Keith Rowe guitar, electronics
Anthony Taillard guitar, electronics
Emmanuel Leduc guitar, electronics
Julien Ottavi guitar, electronics
An interview text (with composer Keith Rowe) accompanying this disc references Haydn’s String Quartet Op.20 No.1 (3rd movement) as one conceptual signpost for A Quartet for Guitars. Although the music is graphically scored (some tantalising excerpts from the manuscript are printed across the sleeve) you’ll find no hint of the German Baroque here. Rather, Rowe is interested in exploring, with his group, the kind of interrelationships and communication found in a classical ensemble. The results are quite remarkable, although subtle and deliberately understated – titles such as ‘Underwhelm’ and ‘Gacheness’ provide a provocative inversion of typical Baroque expressions. The timbres in play stray to the edges of contemporary guitar technique, often unplaceable, unidentifiable. It’s frequently impossible to imagine how these sounds are produced, and it’s this disjunct between sound and perceived gesture that bring a genuinely mysterious, magical quality to the music, rendered brilliantly by the clearly dedicated performance from the NG4 quartet.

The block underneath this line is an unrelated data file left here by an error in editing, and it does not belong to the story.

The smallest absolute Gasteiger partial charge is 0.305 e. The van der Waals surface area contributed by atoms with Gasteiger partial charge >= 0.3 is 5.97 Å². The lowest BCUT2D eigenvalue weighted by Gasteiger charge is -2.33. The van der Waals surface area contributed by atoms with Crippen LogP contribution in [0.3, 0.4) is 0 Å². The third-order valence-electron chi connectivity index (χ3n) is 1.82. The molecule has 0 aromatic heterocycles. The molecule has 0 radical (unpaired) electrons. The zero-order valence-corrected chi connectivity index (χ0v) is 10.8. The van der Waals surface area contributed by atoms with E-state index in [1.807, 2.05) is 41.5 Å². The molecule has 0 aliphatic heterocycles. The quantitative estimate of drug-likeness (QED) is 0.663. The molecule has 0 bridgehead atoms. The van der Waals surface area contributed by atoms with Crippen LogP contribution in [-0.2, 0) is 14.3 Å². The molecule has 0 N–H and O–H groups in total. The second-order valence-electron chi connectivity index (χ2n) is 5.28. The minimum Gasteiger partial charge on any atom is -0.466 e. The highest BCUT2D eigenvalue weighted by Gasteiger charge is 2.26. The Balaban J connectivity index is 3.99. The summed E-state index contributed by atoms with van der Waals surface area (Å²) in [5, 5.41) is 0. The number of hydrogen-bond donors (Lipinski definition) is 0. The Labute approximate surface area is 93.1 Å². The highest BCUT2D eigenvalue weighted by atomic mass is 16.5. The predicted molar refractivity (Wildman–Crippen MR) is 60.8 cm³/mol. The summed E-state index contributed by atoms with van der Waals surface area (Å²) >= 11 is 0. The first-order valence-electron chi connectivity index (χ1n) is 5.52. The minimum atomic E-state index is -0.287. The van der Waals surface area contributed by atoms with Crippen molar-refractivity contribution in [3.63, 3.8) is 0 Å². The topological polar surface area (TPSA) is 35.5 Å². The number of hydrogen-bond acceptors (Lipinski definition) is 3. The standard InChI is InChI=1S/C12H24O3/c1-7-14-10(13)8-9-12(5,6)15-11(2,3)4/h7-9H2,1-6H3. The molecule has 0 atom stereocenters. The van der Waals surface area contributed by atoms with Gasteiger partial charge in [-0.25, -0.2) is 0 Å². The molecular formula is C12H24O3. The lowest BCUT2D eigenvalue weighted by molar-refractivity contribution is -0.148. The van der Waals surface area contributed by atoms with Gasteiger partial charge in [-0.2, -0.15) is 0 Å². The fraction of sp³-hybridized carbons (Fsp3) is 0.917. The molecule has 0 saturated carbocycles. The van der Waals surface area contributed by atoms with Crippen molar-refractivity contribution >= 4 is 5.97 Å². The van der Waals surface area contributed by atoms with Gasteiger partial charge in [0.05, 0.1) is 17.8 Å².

It’s interesting that Rowe also references Slavoj Zizek in his notes, as to my ears there’s a sociological difference within this ensemble to the classical quartet – there is little sense of the hierachy present in Baroque string quartets, where roles are more historically delineated and a musical-class system can perhaps be seen to operates. There are no gags at the viola player’s expense in Rowe’s composition, however – it is democratic music where sounds blend, emerge and submerge, appear and disappear, bringing details into focus and allowing us as listeners to be fully immersed in Rowe’s abstract and beautiful (despite track titles) sound world.
(The Sound Projector, Neil Luck)